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Credited cast:
John Coughlin ...
 Mr. Pegasus (voice)
Susan Heinkel ...
 Miss Susan


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Release Date:

4 May 1957 (USA)  »

Company Credits

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Technical Specs


Sound Mix:

Aspect Ratio:

1.33 : 1
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User Reviews

Proving the Power and Creativity of Local Programing! Here's One that got "Called Up to the Major Leagues", at least for a Trial Run!
31 October 2007 | by (United States) – See all my reviews

In 1956 the practice of Local TV Stations making their own Programs that were aimed at the Kiddie trade was a universally accepted axiom. Just about all of our local stations had Lunch Time hour-long shows. During various seasons, those local kids here in Chicago, who were lucky enough to live close to the school, could spend their Lunch period with cartoons, puppets, certain TV "Uncles" and the like.

The Local List of these mid-day Kid Shows over the years included "UNCLE JOHNNY COONS TIME", "LUNCH TIME LITTLE THEATRE", "THE HAPPY PIRATES" with Dick "Two Ton" Baker, "PADDLE BOAT", THE BOZO THE CLOWN SHOW" (which developed into the spectacularly Chicago-Legendary "BOZO'S CIRCUS").

Also the late afternoon was a time slot for more Local Kid's Stuff and we were kept appeased with the likes of "ELMER THE ELEPHANT" and "GARFIELD GOOSE AND FRIENDS". (the last being particularly hardy in its longevity, going from 1952-81.) But then in 1956 a local show debuted on WBBM, Channel 2, Chicago. This was and is our Local CBS outlet, not affiliate as it is a wholly owned subsidiary of the Columbia Broadcasting System Television Network. This was a small, low key half an hour which had the title "SUSIE'S SHOW".

It featured just 2 people. We had local TV 'Jack of All Trades', John Coughlin, who provided the voice for the 'other' character one Mr. Pegasus, a living, breathing and talking Table. 'Susie' was one pre-teen-aged girl, Susan Heinkel off stage in real life.

The half hour moved along quite well and always following the same format. The show would open as we 'arrived' at Susie's house and after a little discussion, young Miss Heinkel would ask us if we'd like to go to her secret hide-away land, which of course, we would. (either that or switch channels) It was then that put her little Toto-like pup on her lap and sitting on a certain special chair, she would recite the magic incantation, "I wish there were a Land of Play! I wish that I could Fly Away!" And after that very lovely lady (to a 10 year old like me) would be lifted up and return down to this magical land of play.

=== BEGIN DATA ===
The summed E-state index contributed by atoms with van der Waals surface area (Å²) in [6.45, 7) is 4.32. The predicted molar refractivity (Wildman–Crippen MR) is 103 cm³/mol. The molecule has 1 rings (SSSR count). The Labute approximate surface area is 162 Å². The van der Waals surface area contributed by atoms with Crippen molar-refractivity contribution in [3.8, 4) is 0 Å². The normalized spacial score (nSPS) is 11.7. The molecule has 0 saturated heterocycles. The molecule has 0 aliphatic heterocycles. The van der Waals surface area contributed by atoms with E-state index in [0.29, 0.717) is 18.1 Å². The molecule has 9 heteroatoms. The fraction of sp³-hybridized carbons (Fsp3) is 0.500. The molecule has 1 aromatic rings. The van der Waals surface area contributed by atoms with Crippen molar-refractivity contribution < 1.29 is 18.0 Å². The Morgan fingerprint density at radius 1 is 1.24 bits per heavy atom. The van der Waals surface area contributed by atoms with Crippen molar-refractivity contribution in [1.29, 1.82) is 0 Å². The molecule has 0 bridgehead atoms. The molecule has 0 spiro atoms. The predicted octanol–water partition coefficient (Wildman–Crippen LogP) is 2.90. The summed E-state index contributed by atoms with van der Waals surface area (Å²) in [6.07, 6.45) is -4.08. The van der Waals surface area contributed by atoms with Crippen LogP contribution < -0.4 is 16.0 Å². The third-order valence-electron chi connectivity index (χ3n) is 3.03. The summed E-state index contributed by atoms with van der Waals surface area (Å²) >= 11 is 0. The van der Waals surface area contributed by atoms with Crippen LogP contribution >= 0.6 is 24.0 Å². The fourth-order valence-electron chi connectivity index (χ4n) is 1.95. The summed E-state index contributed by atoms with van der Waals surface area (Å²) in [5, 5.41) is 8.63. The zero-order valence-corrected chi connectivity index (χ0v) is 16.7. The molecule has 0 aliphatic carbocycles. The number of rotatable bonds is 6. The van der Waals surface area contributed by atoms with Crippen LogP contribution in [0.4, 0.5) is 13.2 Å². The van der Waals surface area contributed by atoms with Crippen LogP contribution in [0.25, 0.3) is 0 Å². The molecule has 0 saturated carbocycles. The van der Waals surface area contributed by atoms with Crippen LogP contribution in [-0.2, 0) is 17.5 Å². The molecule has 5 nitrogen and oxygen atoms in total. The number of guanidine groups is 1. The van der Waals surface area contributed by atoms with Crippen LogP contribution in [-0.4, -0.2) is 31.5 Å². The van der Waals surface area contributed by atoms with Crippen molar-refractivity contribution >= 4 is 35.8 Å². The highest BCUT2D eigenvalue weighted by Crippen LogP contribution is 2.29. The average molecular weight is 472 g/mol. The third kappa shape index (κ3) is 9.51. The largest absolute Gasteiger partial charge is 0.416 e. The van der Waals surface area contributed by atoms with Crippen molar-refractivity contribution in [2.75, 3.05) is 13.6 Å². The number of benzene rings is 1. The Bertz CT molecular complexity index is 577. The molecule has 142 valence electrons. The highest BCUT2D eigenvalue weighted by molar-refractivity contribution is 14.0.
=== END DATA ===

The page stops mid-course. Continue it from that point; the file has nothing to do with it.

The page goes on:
During the course of the show's half-hour, the Young Lady was joined by one Mr. Pegasus, a table with a face, a 'mouth' (as he talked, the front drawer of the table would move opening and closing in a continued manner, seemingly in time with the syllables of words being spoken by Mr. Coughlin.

It was while in "The Land of Play", that some sort of 'moral of the Story came to the forefront. A little of the friendly chit-chat ensued and Susie would be ready to return to her home. She would simply sit in her same chair, little Puppy Dog in lap, and recite the opposite magical incantation of: "Take me Home, Flying Friend, Take Me Home!" And before long, presto-change-o, she was back. It would appear that these are aspects that certainly remind one of, and may well be a precursor to "MR. ROGER'S NEIGHBORHOOD"(1968-2001) which came along a full Dozen Years later!

One other un-changeable feature of the Show was, at some point, they would show a cartoon, which was the one single most used excuse for boys to admit watching "a GIRL's Show!!!! But I must confess that this tall, long legged young kid made me really stand up and take notice of the feminine gender all about me. (I guess that like Woody Allen, I had no latency period! It was with great interest that the CBS Network people viewed "SUSIE'S SHOW, real potential, real possibilities. So it was given the chance at "the Big Leagues". It was going on the CBS Network, to be screen and to be sent all over the World.

But first a little "Fine Tuning. The title was changed from the familiar "SUSIE" to the most proper "SUSAN'S SHOW." All the props, the scenery and everything got upgrades whether we needed them or not.

And the cartoons that they showed were always from Paramount Pictures. They were Popeye Cartoons, all! They ranged from the earliest 1930's Black & White to the 1940's Color Shorts. The titles ranged from the Black & White entries in the Series from Max & Dave Fleischer to the most formula-plagued Color Popeyes of Paramount's Famous Studio.

And for showing the Popeye series at that period, I must thank you Producers of "SUSIE/SUSAN'S SHOW" for initiating me to them,

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